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Justices Uphold Second Death Penalty for ‘Trailside Killer’

From Associated Press

The state Supreme Court on Monday upheld the second death sentence of David Joseph Carpenter, the so-called “Trailside Killer” who was convicted of seven murders after terrorizing hikers two decades ago.

The 6-1 ruling affirmed Carpenter’s convictions and death sentence for five fatal shootings in Marin County in October and November 1980. He also was convicted of raping two victims and trying to rape a third.

Carpenter’s separate death sentence for two killings in the Santa Cruz Mountains in the spring of 1981 was upheld by the state’s high court in 1997. He can appeal both rulings in federal court.

Before the murders, Carpenter, now 69, of San Francisco, had spent most of the previous two decades in prison for assaults in 1960 and rapes and other attacks in 1970. Described by defense witnesses as a victim of child abuse who had a severe stutter, he was hospitalized for mental problems as a teenager.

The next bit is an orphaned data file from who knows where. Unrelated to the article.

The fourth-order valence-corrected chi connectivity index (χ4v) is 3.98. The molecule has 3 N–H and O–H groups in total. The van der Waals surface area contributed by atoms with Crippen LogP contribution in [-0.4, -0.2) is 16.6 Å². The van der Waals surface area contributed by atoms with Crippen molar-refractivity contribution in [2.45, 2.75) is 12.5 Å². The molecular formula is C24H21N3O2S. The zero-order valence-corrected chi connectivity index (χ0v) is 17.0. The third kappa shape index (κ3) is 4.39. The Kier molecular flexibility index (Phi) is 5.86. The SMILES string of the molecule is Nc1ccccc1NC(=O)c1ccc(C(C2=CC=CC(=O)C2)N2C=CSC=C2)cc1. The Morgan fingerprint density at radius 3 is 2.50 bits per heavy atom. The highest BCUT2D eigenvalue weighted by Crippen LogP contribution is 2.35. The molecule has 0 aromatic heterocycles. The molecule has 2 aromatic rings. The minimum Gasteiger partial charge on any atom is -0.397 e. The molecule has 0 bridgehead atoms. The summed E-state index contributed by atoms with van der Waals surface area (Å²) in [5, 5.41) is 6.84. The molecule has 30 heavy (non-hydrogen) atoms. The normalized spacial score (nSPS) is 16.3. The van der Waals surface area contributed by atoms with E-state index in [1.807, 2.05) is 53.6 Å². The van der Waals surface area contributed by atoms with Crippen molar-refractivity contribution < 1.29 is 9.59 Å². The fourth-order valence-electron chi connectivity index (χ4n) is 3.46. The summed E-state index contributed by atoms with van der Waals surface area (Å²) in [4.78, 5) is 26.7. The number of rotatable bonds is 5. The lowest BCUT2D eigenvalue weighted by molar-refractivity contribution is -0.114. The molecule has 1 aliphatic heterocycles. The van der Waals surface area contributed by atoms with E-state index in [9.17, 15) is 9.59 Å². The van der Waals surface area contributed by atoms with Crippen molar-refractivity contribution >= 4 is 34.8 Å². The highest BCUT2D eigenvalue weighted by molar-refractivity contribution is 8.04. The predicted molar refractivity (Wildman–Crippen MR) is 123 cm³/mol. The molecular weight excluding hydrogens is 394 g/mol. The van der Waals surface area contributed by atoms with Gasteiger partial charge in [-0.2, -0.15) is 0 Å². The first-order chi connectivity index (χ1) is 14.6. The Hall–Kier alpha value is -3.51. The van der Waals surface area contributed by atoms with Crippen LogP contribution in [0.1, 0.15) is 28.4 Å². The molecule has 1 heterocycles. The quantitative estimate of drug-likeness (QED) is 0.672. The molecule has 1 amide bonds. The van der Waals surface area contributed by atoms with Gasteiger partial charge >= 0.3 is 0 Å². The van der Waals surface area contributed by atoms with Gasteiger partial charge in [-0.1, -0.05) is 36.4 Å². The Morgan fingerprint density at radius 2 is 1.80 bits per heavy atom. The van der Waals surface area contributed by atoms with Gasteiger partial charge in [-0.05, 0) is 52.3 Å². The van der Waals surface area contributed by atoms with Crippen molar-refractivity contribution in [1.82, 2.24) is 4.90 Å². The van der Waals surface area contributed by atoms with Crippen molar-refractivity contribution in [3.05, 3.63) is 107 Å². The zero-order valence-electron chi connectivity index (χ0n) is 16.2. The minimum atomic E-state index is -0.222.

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He denied committing the Marin County murders, but the court said the prosecution’s evidence was overwhelming.

The dissenting justice, Stanley Mosk, said Carpenter’s death sentence should have been overturned because of jury misconduct, a claim considered and rejected in a 1995 ruling.

Witnesses said the jury forewoman admitted during the trial that she knew that Carpenter already had been convicted and sentenced to die for the Santa Cruz County murders, a fact the Marin County judge had tried to keep from the jury. The disclosure prompted the trial judge to order a new trial for Carpenter, but the state Supreme Court overturned that order in a 4-3 ruling, saying that there was no proof the juror was biased.


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